Ashley Biles email@example.com
June 18, 2014
Earlier this month, Southern Crescent Technical College garnered the designation of becoming a Purple Heart College for its efforts to support those who have served or are serving in the United States military. SCTC is only the second college in Georgia to receive this honor. A ceremony was held at the SCTC Griffin campus on Wednesday, June 4 with members of the Military Order of the Purple Heart, as well as local veterans in attendance. Dr. Randal Peters, President of SCTC, stated he felt the designation was critical to the future of the college and something he was very proud to be a part of.
“We are going on record that we are going to work really hard to take care of our vets. That’s the least we can do,” said Peters. “They have served in combat and have seen things better unseen…It seems to me the least we can do is honor their service by providing them a place to meet. A place where they know they are welcome and that they are safe. We are going to do everything in our power to create and educational experience for them that is free of hassle, easy to work with and provides opportunities they might not have been able to take advantage of during their time of service.”
Dr. Peters thanked Gail Daniels, Coordinator of Student Affairs for SCTC, stating that without her efforts, this distinction never would have been possible.
Peters also told the crowd, in addition to becoming a Purple Heart College, the school is renovating a classroom on campus to be a Veteran’s Center, a one-stop shop for anything from admissions to graduation and everything in between. He continued stating this is where their needs will be taken care of. Dr. Peters also stated he has recently submitted an application for SCTC to be considered a Service Hands-On Community College, which will further help veteran students who are truly citizens of the world. During his 23 years in the military, Dr. Peters said he lived in 17 different places, and that type of moving around can make it very hard for someone to put together a college transcript.
“It is hard to put together a college transcript when you are that mobile,” said Peters. “This is an attempt to take all those credits that they (students) may have had-a class here, a class there or a course here, a course there-and put together a transcript that will make them closer to obtaining their credential.”
Finally, the school is embarking on an effort to be designated a “military friendly college,” which Peters noted is like the Purple Heart designation states the school will do everything in its power to make the college experience one that veteran students will cherish rather than one they regret. SCTC also is aware that while family members did not sign up to serve, they go through the same type of thing that veterans do. Therefore, the school wants to make certain that the veterans families are taken care of as well.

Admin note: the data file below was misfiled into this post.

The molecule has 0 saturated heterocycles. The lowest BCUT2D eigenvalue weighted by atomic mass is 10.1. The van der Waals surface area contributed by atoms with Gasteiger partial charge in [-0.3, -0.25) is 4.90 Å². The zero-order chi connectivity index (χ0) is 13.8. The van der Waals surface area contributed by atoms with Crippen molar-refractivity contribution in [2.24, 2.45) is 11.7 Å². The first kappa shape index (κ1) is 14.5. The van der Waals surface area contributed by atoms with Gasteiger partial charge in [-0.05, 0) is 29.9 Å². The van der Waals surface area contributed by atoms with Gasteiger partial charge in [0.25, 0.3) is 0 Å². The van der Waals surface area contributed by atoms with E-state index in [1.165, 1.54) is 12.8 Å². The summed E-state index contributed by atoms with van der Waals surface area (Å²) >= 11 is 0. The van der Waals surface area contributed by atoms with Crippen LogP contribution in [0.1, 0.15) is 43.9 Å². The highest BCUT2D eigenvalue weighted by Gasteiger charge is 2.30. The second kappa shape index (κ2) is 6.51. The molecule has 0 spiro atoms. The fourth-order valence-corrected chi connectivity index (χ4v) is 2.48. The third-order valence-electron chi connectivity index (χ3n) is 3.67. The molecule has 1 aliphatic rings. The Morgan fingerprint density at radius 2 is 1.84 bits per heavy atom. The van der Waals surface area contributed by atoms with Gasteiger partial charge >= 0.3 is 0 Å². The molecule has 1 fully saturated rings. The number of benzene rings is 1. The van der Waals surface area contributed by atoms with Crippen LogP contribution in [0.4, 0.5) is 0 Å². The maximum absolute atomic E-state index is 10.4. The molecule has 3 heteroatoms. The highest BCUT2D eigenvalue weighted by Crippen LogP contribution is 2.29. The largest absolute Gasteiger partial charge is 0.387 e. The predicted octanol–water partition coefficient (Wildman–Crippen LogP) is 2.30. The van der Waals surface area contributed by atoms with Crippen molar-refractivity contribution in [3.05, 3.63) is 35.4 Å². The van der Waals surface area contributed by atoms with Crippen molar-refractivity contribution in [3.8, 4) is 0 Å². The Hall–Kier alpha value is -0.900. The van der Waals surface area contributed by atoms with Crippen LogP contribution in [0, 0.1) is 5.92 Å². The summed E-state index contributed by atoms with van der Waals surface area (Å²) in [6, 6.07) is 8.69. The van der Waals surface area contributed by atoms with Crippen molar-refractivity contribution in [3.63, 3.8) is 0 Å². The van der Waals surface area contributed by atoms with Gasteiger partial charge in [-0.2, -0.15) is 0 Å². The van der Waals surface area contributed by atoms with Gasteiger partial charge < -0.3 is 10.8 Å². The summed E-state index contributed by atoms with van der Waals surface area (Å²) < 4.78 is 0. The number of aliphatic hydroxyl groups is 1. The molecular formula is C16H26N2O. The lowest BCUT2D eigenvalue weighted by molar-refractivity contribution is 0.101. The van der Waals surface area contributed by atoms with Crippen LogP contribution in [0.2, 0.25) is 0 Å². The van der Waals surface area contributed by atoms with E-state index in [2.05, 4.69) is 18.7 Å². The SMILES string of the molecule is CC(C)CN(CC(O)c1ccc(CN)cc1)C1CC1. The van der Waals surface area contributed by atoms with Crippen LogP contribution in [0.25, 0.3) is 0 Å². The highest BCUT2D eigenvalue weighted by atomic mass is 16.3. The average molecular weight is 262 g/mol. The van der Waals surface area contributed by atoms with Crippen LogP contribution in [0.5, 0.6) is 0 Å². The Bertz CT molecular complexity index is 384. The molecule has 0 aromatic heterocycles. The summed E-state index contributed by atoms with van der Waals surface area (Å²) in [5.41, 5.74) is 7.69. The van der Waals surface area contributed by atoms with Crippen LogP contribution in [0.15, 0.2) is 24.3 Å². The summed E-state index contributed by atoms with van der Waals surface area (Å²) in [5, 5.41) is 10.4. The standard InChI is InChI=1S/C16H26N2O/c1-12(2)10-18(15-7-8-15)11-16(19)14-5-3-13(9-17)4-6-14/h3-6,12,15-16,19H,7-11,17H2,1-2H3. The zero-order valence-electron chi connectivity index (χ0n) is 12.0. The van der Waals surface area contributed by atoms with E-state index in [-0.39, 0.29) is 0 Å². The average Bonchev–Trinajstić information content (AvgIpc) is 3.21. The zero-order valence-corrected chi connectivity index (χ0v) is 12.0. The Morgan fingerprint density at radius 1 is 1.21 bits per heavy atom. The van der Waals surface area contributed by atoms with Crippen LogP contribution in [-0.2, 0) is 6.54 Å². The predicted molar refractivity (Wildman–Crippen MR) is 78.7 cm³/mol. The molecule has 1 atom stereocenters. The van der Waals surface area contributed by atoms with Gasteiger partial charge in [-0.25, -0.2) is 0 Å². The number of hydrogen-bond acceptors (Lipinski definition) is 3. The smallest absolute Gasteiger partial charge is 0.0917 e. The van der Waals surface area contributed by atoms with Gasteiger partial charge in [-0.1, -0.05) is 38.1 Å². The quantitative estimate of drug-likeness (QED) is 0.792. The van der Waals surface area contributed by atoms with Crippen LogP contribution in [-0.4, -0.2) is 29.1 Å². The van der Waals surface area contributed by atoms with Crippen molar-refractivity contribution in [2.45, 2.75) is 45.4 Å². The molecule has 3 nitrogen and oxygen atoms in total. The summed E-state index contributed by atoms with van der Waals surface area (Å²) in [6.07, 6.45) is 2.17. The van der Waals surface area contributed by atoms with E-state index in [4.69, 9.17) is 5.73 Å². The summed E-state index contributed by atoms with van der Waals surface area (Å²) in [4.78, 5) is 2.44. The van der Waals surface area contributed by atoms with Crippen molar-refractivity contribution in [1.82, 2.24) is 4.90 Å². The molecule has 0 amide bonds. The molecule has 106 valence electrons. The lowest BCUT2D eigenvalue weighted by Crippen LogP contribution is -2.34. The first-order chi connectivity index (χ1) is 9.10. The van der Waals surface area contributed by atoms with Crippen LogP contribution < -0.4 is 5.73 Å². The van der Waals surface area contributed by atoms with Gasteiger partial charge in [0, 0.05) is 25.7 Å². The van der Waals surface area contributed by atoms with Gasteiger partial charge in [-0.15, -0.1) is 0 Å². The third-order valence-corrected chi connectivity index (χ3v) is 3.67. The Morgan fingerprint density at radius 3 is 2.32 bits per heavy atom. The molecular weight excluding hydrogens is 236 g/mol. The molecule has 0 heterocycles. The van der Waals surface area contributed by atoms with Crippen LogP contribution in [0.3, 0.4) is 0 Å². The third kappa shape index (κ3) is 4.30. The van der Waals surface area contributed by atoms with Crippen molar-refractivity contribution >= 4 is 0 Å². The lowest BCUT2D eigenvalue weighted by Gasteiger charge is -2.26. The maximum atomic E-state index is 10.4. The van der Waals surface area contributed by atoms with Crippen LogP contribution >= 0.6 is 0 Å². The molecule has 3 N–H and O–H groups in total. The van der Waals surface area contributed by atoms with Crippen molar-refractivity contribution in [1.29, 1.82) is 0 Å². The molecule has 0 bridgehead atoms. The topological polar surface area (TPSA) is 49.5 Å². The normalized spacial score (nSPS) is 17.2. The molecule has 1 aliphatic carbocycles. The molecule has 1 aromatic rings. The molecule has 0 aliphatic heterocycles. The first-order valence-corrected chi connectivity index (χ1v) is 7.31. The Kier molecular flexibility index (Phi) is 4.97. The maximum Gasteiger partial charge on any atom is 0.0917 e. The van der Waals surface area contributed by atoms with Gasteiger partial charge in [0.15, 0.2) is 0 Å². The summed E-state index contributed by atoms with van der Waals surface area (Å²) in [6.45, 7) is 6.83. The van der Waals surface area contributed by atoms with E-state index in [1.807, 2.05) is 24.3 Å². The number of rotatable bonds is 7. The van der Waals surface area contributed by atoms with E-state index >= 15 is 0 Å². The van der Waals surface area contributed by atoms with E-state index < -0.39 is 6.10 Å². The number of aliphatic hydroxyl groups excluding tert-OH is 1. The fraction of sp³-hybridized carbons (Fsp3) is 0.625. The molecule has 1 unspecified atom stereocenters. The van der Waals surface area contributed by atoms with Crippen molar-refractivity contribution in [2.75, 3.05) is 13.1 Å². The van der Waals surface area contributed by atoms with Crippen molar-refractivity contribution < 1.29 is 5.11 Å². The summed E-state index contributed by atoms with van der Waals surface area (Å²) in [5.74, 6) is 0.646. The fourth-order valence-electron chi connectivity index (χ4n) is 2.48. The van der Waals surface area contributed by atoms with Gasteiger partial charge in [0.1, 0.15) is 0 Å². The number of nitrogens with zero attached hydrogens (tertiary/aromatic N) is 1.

At the close of the ceremony, COL (RET) Doug Middleton, who serves as the State Commander of the Military Order of the Purple Heart, spoke to the crowd. He started off by giving a brief history of the Purple Heart medal, which is now given to any soldier wounded in combat. Originally, the idea for the medal was thought up by George Washington when he was serving in the capacity of General of United States Army. After witnessing the way the army, made of up farmers who came to fight for freedom, handled battle, he thought it was wrong that awards and medals were only given to those of higher rank. He decided on a medal that was to be a purple heart, edged with lace and to be worn over the left breast of the recipient; which would be given out to soldiers for “military merit.”
However, soon after the Revolutionary War was over, the medal was no longer used. It was not brought back up until 1932 when General Douglas MacArthur reinstated the award in its’ current form: to be given to soldiers who suffered wounds in combat with enemies of the United States of America. Prior to General MacArthur’s declaration, those wounded in battle were presented with a Wound Chevron medal.
“It is not a medal that most desire to get, obviously,” said Middleton. “There are a number of different ways that one earns it. It is a unique decoration amongst all. Those of us who have received it are very proud to wear it. It is an honor that this college has declared itself a Purple Heart Technical University and we thank you very much.”
Ashley Biles can be reached by calling 706-647-5414 or on Twitter @AshleyBiles1